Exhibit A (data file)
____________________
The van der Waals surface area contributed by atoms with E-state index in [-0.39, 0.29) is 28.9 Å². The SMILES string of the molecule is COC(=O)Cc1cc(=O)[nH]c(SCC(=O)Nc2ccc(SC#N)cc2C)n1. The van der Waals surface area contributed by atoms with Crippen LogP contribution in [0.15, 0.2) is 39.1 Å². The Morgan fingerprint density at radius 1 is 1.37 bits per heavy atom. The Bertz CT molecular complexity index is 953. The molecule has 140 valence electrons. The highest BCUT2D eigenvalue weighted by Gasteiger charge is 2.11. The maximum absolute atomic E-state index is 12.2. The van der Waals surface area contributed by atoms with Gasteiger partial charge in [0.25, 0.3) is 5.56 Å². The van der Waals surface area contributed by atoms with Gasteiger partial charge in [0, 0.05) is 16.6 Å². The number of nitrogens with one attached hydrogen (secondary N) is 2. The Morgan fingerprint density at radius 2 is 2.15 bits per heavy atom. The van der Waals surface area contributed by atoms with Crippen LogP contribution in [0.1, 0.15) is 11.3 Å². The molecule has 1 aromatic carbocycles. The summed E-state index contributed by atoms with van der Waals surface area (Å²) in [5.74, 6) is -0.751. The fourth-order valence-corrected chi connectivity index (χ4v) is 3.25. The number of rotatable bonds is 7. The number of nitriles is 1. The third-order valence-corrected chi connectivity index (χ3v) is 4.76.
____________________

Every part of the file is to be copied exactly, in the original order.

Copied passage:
The van der Waals surface area contributed by atoms with E-state index in [-0.39, 0.29) is 28.9 Å². The SMILES string of the molecule is COC(=O)Cc1cc(=O)[nH]c(SCC(=O)Nc2ccc(SC#N)cc2C)n1. The van der Waals surface area contributed by atoms with Crippen LogP contribution in [0.15, 0.2) is 39.1 Å². The Morgan fingerprint density at radius 1 is 1.37 bits per heavy atom. The Bertz CT molecular complexity index is 953. The molecule has 140 valence electrons. The highest BCUT2D eigenvalue weighted by Gasteiger charge is 2.11. The maximum absolute atomic E-state index is 12.2. The van der Waals surface area contributed by atoms with Gasteiger partial charge in [0.25, 0.3) is 5.56 Å². The van der Waals surface area contributed by atoms with Gasteiger partial charge in [0, 0.05) is 16.6 Å². The number of nitrogens with one attached hydrogen (secondary N) is 2. The Morgan fingerprint density at radius 2 is 2.15 bits per heavy atom. The van der Waals surface area contributed by atoms with Crippen LogP contribution in [0.1, 0.15) is 11.3 Å². The molecule has 1 aromatic carbocycles. The summed E-state index contributed by atoms with van der Waals surface area (Å²) in [5.74, 6) is -0.751. The fourth-order valence-corrected chi connectivity index (χ4v) is 3.25. The number of rotatable bonds is 7. The number of nitriles is 1. The third-order valence-corrected chi connectivity index (χ3v) is 4.76.